The Doctor murmured to himself from the letter he was writing.

"Well, _au 'evoi'_, Doctah; I'm goin'."

Out in the corridor he turned and jerked his chin up and curled his lip, brought a match and cigarette together in the lee of his hollowed hand, took one first, fond draw, and went down the stairs as if they were on fire.

At Canal street he fell in with two noble fellows of his own circle, and the three went around by way of Exchange alley to get a glass of soda at McCloskey's old down-town stand. His two friends were out of employment at the moment,--making him, consequently, the interesting figure in the trio as he inveighed against his master.

"Ah, phooh!" he said, indicating the end of his speech by dropping the stump of his cigarette into the sand on the floor and softly spitting upon it,--"_le Shylock _de la rue Carondelet!"--and then in English, not to lose the admiration of the Irish waiter:--

"He don't want to haugment me! I din hass 'im, because the 'lection. But you juz wait till dat firce of Jannawerry!"

The waiter swathed the zinc counter, and inquired why Narcisse did not make his demands at the present moment.

"W'y I don't hass 'im now? Because w'en I hass 'im he know' he's got to _do it! You thing I'm goin' to kill myseff workin'?"

Nobody said yes, and by and by he found himself alive in the house of Madame Zenobie. The furniture was being sold at auction, and the house was crowded with all sorts and colors of men and women. A huge sideboard was up for sale as he entered, and the crier was crying:--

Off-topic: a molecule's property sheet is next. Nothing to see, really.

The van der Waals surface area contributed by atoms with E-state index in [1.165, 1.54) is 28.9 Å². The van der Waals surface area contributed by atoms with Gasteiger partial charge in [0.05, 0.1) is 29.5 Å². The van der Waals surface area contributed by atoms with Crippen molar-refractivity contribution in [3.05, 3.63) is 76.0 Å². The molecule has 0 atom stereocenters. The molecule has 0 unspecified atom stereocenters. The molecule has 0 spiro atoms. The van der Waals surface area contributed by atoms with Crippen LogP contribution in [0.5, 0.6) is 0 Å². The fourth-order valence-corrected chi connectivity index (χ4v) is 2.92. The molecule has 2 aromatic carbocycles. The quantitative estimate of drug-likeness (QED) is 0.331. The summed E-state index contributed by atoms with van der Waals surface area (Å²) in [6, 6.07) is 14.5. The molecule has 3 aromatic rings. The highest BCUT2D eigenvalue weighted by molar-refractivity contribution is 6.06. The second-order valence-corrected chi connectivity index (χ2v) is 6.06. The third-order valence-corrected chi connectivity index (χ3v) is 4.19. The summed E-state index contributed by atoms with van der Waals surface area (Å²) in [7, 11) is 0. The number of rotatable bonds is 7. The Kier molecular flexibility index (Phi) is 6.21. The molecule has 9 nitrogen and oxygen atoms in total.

"Faw-ty-fi' dollah! faw-ty-fi' dollah, ladies an' gentymen! On'y faw-ty-fi' dollah fo' thad magniffyzan sidebode! _Quarante-cinque piastres, seulement, messieurs! Les knobs _vaut bien cette prix_! Gentymen, de knobs is worse de money! Ladies, if you don' stop dat talkin', I will not sell one thing mo'! _Et quarante cinque piastres_--faw-ty-fi' dollah"--

"Fifty!" cried Narcisse, who had not owned that much at one time since his father was a constable; realizing which fact, he slipped away upstairs and found Madame Zenobie half crazed at the slaughter of her assets.

She sat in a chair against the wall of the room the Richlings had occupied, a spectacle of agitated dejection. Here and there about the apartment, either motionless in chairs, or moving noiselessly about, and pulling and pushing softly this piece of furniture and that, were numerous vulture-like persons of either sex, waiting the up-coming of the auctioneer. Narcisse approached her briskly.

"Well, Madame Zenobie!"--he spoke in French--"is it you who lives here? Don't you remember me? What! No? You don't remember how I used to steal figs from you?"

The vultures slowly turned their heads. Madame Zenobie looked at him in a dazed way.

No, she did not remember. So many had robbed her--all her life.

"But you don't look at me, Madame Zenobie. Don't you remember, for example, once pulling a little boy--as little as _that_--out of your fig-tree, and taking the half of a shingle, split lengthwise, in your hand, and his head under your arm,--swearing you would do it if you died for it,--and bending him across your knee,"--he began a vigorous but graceful movement of the right arm, which few members of our fallen race could fail to recognize,--"and you don't remember me, my old friend?"